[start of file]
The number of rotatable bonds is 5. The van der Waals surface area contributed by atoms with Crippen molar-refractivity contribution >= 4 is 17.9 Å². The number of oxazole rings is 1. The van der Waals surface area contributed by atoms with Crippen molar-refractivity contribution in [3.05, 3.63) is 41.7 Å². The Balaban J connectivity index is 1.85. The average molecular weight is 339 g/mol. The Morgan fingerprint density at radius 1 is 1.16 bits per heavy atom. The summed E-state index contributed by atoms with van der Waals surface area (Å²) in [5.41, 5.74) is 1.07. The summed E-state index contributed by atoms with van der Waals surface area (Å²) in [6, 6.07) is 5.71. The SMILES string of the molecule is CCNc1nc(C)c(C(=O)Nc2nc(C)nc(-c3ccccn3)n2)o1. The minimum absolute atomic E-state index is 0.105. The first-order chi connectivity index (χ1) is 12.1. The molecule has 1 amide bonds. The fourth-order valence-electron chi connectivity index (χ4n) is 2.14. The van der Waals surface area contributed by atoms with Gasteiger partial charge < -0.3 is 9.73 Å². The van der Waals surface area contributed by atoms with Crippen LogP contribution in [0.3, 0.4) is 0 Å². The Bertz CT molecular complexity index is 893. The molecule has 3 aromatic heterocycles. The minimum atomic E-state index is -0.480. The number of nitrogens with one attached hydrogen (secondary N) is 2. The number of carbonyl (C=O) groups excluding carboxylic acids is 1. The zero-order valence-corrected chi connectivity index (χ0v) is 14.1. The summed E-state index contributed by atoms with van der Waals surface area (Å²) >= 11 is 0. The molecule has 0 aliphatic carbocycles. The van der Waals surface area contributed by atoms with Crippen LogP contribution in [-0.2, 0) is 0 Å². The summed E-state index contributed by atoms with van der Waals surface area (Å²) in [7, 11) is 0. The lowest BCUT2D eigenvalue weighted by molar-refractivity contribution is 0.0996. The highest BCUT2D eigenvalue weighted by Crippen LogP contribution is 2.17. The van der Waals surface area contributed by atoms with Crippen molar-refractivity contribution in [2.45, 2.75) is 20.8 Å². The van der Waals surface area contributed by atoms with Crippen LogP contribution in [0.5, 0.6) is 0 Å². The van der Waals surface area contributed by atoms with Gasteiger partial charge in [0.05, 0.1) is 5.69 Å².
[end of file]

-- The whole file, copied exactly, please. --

The number of rotatable bonds is 5. The van der Waals surface area contributed by atoms with Crippen molar-refractivity contribution >= 4 is 17.9 Å². The number of oxazole rings is 1. The van der Waals surface area contributed by atoms with Crippen molar-refractivity contribution in [3.05, 3.63) is 41.7 Å². The Balaban J connectivity index is 1.85. The average molecular weight is 339 g/mol. The Morgan fingerprint density at radius 1 is 1.16 bits per heavy atom. The summed E-state index contributed by atoms with van der Waals surface area (Å²) in [5.41, 5.74) is 1.07. The summed E-state index contributed by atoms with van der Waals surface area (Å²) in [6, 6.07) is 5.71. The SMILES string of the molecule is CCNc1nc(C)c(C(=O)Nc2nc(C)nc(-c3ccccn3)n2)o1. The minimum absolute atomic E-state index is 0.105. The first-order chi connectivity index (χ1) is 12.1. The molecule has 1 amide bonds. The fourth-order valence-electron chi connectivity index (χ4n) is 2.14. The van der Waals surface area contributed by atoms with Gasteiger partial charge < -0.3 is 9.73 Å². The van der Waals surface area contributed by atoms with Crippen LogP contribution in [0.3, 0.4) is 0 Å². The Bertz CT molecular complexity index is 893. The molecule has 3 aromatic heterocycles. The minimum atomic E-state index is -0.480. The number of nitrogens with one attached hydrogen (secondary N) is 2. The number of carbonyl (C=O) groups excluding carboxylic acids is 1. The zero-order valence-corrected chi connectivity index (χ0v) is 14.1. The summed E-state index contributed by atoms with van der Waals surface area (Å²) >= 11 is 0. The molecule has 0 aliphatic carbocycles. The van der Waals surface area contributed by atoms with Crippen LogP contribution in [-0.2, 0) is 0 Å². The summed E-state index contributed by atoms with van der Waals surface area (Å²) in [7, 11) is 0. The lowest BCUT2D eigenvalue weighted by molar-refractivity contribution is 0.0996. The highest BCUT2D eigenvalue weighted by Crippen LogP contribution is 2.17. The van der Waals surface area contributed by atoms with Crippen molar-refractivity contribution in [2.45, 2.75) is 20.8 Å². The van der Waals surface area contributed by atoms with Crippen LogP contribution in [0.5, 0.6) is 0 Å². The van der Waals surface area contributed by atoms with Gasteiger partial charge in [0.05, 0.1) is 5.69 Å².